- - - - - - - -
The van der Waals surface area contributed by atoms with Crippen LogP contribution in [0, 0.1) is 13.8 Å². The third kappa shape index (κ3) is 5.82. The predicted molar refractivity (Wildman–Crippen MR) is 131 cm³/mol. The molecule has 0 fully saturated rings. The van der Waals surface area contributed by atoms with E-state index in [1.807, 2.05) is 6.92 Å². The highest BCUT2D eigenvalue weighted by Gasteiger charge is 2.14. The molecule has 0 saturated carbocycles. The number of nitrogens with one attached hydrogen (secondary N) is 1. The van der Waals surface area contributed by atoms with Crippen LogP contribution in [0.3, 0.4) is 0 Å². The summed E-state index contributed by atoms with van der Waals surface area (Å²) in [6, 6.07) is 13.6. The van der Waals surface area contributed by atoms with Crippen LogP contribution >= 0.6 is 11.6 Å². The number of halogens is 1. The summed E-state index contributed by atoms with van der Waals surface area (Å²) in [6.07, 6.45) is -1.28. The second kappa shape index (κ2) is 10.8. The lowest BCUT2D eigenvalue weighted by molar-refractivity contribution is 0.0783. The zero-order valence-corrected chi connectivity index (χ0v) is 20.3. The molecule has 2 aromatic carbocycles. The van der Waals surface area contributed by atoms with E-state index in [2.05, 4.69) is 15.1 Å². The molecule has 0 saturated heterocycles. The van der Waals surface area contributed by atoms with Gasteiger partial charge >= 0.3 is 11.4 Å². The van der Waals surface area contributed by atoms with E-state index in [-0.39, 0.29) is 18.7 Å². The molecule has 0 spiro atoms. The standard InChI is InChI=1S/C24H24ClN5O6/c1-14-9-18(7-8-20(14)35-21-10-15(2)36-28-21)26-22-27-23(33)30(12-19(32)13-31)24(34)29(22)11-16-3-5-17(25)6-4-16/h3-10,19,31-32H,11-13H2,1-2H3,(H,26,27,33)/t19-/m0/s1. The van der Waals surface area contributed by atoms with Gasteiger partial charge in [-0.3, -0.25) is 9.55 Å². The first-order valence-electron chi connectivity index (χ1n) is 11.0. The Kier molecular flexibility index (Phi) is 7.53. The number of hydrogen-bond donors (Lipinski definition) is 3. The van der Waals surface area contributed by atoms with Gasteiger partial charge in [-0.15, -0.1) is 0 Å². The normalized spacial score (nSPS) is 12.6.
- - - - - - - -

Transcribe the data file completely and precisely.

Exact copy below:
The van der Waals surface area contributed by atoms with Crippen LogP contribution in [0, 0.1) is 13.8 Å². The third kappa shape index (κ3) is 5.82. The predicted molar refractivity (Wildman–Crippen MR) is 131 cm³/mol. The molecule has 0 fully saturated rings. The van der Waals surface area contributed by atoms with E-state index in [1.807, 2.05) is 6.92 Å². The highest BCUT2D eigenvalue weighted by Gasteiger charge is 2.14. The molecule has 0 saturated carbocycles. The number of nitrogens with one attached hydrogen (secondary N) is 1. The van der Waals surface area contributed by atoms with Crippen LogP contribution in [0.3, 0.4) is 0 Å². The summed E-state index contributed by atoms with van der Waals surface area (Å²) in [6, 6.07) is 13.6. The van der Waals surface area contributed by atoms with Crippen LogP contribution >= 0.6 is 11.6 Å². The number of halogens is 1. The summed E-state index contributed by atoms with van der Waals surface area (Å²) in [6.07, 6.45) is -1.28. The second kappa shape index (κ2) is 10.8. The lowest BCUT2D eigenvalue weighted by molar-refractivity contribution is 0.0783. The zero-order valence-corrected chi connectivity index (χ0v) is 20.3. The molecule has 2 aromatic carbocycles. The van der Waals surface area contributed by atoms with E-state index in [2.05, 4.69) is 15.1 Å². The molecule has 0 saturated heterocycles. The van der Waals surface area contributed by atoms with Gasteiger partial charge >= 0.3 is 11.4 Å². The van der Waals surface area contributed by atoms with E-state index in [-0.39, 0.29) is 18.7 Å². The molecule has 0 spiro atoms. The standard InChI is InChI=1S/C24H24ClN5O6/c1-14-9-18(7-8-20(14)35-21-10-15(2)36-28-21)26-22-27-23(33)30(12-19(32)13-31)24(34)29(22)11-16-3-5-17(25)6-4-16/h3-10,19,31-32H,11-13H2,1-2H3,(H,26,27,33)/t19-/m0/s1. The van der Waals surface area contributed by atoms with Gasteiger partial charge in [-0.3, -0.25) is 9.55 Å². The first-order valence-electron chi connectivity index (χ1n) is 11.0. The Kier molecular flexibility index (Phi) is 7.53. The number of hydrogen-bond donors (Lipinski definition) is 3. The van der Waals surface area contributed by atoms with Gasteiger partial charge in [-0.15, -0.1) is 0 Å². The normalized spacial score (nSPS) is 12.6.